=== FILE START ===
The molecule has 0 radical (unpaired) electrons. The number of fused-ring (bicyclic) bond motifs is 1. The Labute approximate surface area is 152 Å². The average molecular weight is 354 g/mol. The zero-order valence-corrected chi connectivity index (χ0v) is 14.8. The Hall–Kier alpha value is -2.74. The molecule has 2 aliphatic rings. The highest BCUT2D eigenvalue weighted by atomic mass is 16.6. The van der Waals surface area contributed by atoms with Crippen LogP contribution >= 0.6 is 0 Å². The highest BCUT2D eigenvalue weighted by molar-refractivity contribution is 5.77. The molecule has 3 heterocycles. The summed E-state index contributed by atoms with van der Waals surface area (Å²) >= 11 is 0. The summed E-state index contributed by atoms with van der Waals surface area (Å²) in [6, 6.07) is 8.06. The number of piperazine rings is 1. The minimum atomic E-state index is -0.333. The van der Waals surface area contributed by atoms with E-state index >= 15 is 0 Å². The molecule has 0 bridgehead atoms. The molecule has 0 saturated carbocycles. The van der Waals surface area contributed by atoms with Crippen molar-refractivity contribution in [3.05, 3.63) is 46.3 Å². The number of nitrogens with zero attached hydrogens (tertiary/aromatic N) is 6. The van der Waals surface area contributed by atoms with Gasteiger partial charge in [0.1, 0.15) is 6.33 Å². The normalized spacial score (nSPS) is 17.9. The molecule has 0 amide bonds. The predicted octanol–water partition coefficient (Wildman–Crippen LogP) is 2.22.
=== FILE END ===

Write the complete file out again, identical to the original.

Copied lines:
The molecule has 0 radical (unpaired) electrons. The number of fused-ring (bicyclic) bond motifs is 1. The Labute approximate surface area is 152 Å². The average molecular weight is 354 g/mol. The zero-order valence-corrected chi connectivity index (χ0v) is 14.8. The Hall–Kier alpha value is -2.74. The molecule has 2 aliphatic rings. The highest BCUT2D eigenvalue weighted by atomic mass is 16.6. The van der Waals surface area contributed by atoms with Crippen LogP contribution >= 0.6 is 0 Å². The highest BCUT2D eigenvalue weighted by molar-refractivity contribution is 5.77. The molecule has 3 heterocycles. The summed E-state index contributed by atoms with van der Waals surface area (Å²) >= 11 is 0. The summed E-state index contributed by atoms with van der Waals surface area (Å²) in [6, 6.07) is 8.06. The number of piperazine rings is 1. The minimum atomic E-state index is -0.333. The van der Waals surface area contributed by atoms with E-state index >= 15 is 0 Å². The molecule has 0 bridgehead atoms. The molecule has 0 saturated carbocycles. The van der Waals surface area contributed by atoms with Crippen molar-refractivity contribution in [3.05, 3.63) is 46.3 Å². The number of nitrogens with zero attached hydrogens (tertiary/aromatic N) is 6. The van der Waals surface area contributed by atoms with Gasteiger partial charge in [0.1, 0.15) is 6.33 Å². The normalized spacial score (nSPS) is 17.9. The molecule has 0 amide bonds. The predicted octanol–water partition coefficient (Wildman–Crippen LogP) is 2.22.